London: An Indian-origin entrepreneur and social activist has taken the lead by donating the biggest sum of money yet for the proposed statue of Mahatma Gandhi at the Parliament Square in London.
Rami Ranger, director of Sun Mark Limited, has contributed 100,000 pounds to the Gandhi Statue Memorial Trust, which is coordinating the public fundraising process for the sculpture expected to be inaugurated here by early next year.
"The world owes Gandhiji a huge debt of gratitude for liberating one fifth of mankind through non-violence thereby creating a better world," said Ranger, whose business interests range from shipping to beverage manufacturing to property development.
The trust said other donors from around the world are also stepping forward to contribute towards the iconic statue, taking it closer to its aim of raising around 750,000 pounds.
"There are pledges of large amounts due to be realised in the next month while smaller donations continue to flow into the website with its online donation facilities," the trust said in a statement.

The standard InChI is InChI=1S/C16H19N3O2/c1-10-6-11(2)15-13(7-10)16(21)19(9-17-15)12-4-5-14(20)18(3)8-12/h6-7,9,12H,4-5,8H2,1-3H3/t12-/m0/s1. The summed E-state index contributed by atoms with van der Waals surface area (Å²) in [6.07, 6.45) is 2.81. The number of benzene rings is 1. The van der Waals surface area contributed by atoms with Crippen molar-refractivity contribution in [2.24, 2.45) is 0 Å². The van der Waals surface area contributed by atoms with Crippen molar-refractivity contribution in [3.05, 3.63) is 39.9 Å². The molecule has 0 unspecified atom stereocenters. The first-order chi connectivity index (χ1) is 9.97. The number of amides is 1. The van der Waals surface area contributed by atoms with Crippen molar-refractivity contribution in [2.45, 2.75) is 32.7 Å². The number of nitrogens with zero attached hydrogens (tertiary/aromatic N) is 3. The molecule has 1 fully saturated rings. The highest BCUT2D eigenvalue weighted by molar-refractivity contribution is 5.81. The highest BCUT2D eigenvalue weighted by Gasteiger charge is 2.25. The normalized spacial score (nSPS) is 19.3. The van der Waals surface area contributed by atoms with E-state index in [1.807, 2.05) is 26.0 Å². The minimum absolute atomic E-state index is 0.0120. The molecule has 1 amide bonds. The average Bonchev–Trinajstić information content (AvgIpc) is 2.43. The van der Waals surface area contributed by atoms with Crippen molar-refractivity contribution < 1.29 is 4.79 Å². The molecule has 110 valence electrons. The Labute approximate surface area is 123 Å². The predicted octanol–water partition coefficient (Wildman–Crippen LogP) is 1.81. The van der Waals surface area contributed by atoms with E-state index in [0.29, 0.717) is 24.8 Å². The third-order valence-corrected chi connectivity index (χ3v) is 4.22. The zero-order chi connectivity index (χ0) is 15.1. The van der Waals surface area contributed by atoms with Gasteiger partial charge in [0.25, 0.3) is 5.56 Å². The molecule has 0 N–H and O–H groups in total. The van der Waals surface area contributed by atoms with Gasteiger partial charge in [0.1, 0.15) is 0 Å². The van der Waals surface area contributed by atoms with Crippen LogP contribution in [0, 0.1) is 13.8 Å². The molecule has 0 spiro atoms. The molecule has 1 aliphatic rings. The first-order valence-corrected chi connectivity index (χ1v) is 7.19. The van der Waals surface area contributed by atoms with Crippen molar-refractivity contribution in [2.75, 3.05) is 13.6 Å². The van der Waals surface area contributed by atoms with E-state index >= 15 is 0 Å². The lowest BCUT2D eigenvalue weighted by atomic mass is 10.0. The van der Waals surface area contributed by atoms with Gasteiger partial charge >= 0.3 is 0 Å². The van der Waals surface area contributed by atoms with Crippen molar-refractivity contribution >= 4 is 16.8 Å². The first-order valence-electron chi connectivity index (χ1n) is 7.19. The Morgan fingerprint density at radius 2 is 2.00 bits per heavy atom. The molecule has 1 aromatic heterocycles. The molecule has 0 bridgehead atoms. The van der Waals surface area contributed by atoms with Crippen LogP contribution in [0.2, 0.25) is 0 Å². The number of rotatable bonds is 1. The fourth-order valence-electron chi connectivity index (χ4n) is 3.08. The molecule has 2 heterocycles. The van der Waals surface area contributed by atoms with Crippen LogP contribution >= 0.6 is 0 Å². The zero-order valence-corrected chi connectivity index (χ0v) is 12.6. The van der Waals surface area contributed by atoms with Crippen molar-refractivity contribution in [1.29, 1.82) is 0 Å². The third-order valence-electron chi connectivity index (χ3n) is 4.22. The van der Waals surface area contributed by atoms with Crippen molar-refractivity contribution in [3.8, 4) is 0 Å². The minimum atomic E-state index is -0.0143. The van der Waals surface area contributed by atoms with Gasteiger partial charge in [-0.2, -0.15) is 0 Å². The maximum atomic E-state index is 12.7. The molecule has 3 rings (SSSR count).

"This is more good news which adds to the steady flow of donations which have been coming in from all around the world through our website as awareness spreads," added Lord Meghnad Desai, the chair of the Gandhi Statue Memorial Trust.
"It is the combination of lots of small donations and a few large ones which is taking us swiftly to our final goal. But, of course, we still welcome all those who would like to donate. As Gandhiji said: 'If the cause is right, the means will come,'" he added.
The bronze statue, created by sculptor Philip Jackson based on Gandhi's last visit to London in 1931, will be the last one to be placed on Parliament Square. Britain's war-time Prime Minister Winston Churchill and South African anti-apartheid campaigner Nelson Mandela is already placed on the square.
The statue depicts Gandhi without a stick, draped in a heavy shawl, but bare legged and contemplative. It is being created on the lost wax process, which dates back to the Graeco-Roman times and follows the same procedure as that of the famous Renaissance sculpture of David created by Donatello.